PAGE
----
God’s math. I like it. When I first came to him it was a deal-making venture for me. I wanted my marriage saved. I wanted my husband back. All in exchange for coming back to God. When I look back at that time, I am moved to deep gratitude. With perspective I can see how flimsy my offering was to God. And he took it anyway. He met me where I was and began working with me. Inside and out. All I knew was to hold on to him, first from desperation to keep my marriage (idol) and then from desperation to keep close to God. How did that happen my small little heart for God grow? God. Now, in the middle of a big, but different kind of mess, I’m counting on God’s math again. My paltry offering to trust him (with what little trust I have available) in exchange for his redemption. Thank you for pointing this scene out in scripture. I needed it.

  2. Irina Rivera says:

    I think that it’s true about God “saving” us, but it also seems like there is a nuance here that is distinct from Jesus’ death. I’m mulling this, so it’s not a fully formed idea. But His death gives us a totally clean beginning and what I sense here is that it’s not what God intended but as we go towards Him in spite of the mess, we are able to see Him do above and beyond.
    If anyone can better illustrate this, I’d love to hear it. Wish I could better finish this thought. Will keep mulling.

  3. Denise Jensen says:

    Wow. As usual a simple (looking) concept we have heard before. But from this perspective, much more tangible, accessible and implementible. Thanks

  4. Roxanne says:

    Thanks Arthur! Love the gospel of good news; Life after sin post levels out the fire/damnation message…praise God for *your God given discernment.

  5. Ann Patrick says:

    Thank you, thank you. What a blessing this post is to my heart. I would so much rather hide myself under a rock somewhere but I can’t get away from the expression of Christ that I know is to come from me. How can I… what right do I have…? I can’t and none are the incomplete answers. The finish is “but God”. So I continue to live…conciously and with deliberate intention …face forward, allowing God to build anew on better foundations.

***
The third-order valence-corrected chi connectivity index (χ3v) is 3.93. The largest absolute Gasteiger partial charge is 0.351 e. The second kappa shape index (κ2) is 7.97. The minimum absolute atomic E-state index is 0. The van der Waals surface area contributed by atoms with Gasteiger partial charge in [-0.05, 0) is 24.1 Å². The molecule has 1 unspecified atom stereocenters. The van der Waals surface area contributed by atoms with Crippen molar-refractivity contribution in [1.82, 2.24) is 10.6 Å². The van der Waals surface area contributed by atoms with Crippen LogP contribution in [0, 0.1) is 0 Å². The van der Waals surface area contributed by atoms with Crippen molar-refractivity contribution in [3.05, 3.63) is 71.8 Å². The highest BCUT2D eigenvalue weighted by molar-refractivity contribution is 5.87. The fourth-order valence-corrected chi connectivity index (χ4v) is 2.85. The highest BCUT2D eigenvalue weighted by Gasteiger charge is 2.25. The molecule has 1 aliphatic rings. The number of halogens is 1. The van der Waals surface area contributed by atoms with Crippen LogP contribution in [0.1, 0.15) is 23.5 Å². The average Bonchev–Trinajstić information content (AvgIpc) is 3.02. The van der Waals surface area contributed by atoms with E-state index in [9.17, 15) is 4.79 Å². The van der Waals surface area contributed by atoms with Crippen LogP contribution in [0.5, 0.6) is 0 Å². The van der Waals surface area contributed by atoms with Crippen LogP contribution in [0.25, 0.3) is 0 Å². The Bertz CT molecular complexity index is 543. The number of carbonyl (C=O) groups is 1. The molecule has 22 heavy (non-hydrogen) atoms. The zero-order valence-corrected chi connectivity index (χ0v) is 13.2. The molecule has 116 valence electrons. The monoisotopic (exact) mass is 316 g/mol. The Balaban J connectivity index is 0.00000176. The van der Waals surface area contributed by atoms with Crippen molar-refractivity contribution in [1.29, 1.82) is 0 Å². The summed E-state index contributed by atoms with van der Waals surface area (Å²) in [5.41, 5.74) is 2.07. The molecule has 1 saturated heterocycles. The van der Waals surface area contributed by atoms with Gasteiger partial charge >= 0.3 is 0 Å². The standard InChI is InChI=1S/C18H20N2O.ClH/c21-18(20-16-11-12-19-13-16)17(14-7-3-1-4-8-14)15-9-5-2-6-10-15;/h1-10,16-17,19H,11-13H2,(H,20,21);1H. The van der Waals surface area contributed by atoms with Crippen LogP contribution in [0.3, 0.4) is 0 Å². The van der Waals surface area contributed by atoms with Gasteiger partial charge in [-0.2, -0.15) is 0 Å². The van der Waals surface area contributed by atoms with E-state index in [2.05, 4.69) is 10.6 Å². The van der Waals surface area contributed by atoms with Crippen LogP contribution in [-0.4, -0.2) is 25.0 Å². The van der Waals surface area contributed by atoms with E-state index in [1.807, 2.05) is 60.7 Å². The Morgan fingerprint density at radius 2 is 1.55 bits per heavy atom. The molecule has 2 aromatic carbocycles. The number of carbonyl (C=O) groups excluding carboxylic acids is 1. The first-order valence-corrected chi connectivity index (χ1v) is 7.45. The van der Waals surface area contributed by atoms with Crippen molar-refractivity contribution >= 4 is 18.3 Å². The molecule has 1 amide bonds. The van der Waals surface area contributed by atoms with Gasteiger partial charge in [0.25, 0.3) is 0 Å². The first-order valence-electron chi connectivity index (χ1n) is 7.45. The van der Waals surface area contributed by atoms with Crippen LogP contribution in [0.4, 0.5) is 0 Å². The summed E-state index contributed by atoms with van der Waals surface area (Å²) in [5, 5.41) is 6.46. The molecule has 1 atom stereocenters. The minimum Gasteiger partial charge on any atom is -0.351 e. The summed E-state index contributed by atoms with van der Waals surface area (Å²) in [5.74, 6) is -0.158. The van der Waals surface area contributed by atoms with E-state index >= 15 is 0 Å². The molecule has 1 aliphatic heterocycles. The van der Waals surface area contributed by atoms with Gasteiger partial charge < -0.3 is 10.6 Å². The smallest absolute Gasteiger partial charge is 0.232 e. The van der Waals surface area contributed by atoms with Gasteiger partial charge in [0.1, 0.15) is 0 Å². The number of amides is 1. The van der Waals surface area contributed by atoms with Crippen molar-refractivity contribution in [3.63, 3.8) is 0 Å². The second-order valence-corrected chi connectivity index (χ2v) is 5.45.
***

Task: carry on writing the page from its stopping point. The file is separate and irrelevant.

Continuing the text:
6. Irina Rivera says:

    I thought of the question, “Death where is your sting?”. By Him doing great things in this situation, He is overcoming death. I’m not trying to diminish Jesus’ victory over death, but if the wages of sin is death, there is another kind of death we bring about with our sin. Putting Him first overcomes it. He is always life.

  7. Mary-Anne Simpson says:

    In a sense doesn’t this principal encapsulate the message of salvation? Thing were perfect in the garden, along came the serpent to convince Eve they were less than perfect, she ate, he ate, they were evicted.
    You have done all this evil; yet do not turn away from the Lord, but serve the Lord with all your heart.
    Along came the Abraham, a covenant was forged, people continued to sin every kind of heinous sin one can think of and some you can’t.
    You have done all this evil; yet do not turn away from the Lord, but serve the Lord with all your heart
    Then God, Eternal, Immortal, Invisible, Omniscient and Omnipresent, God who is above all Holy, sent His only Son who without spot or blemish came at His expense to fix up the mess than mankind had made of things.
    You have done all this evil; yet do not turn away from the Lord, but serve the Lord with all your heart.

  8. Amanda Hambly says:

    Amazing Gracious God who is so FOR us!

  9. Melanie says:

    Love it, needed it, thank you!

  10. Kevin says:

    Thank you for posting Arthur!!

Comments are closed.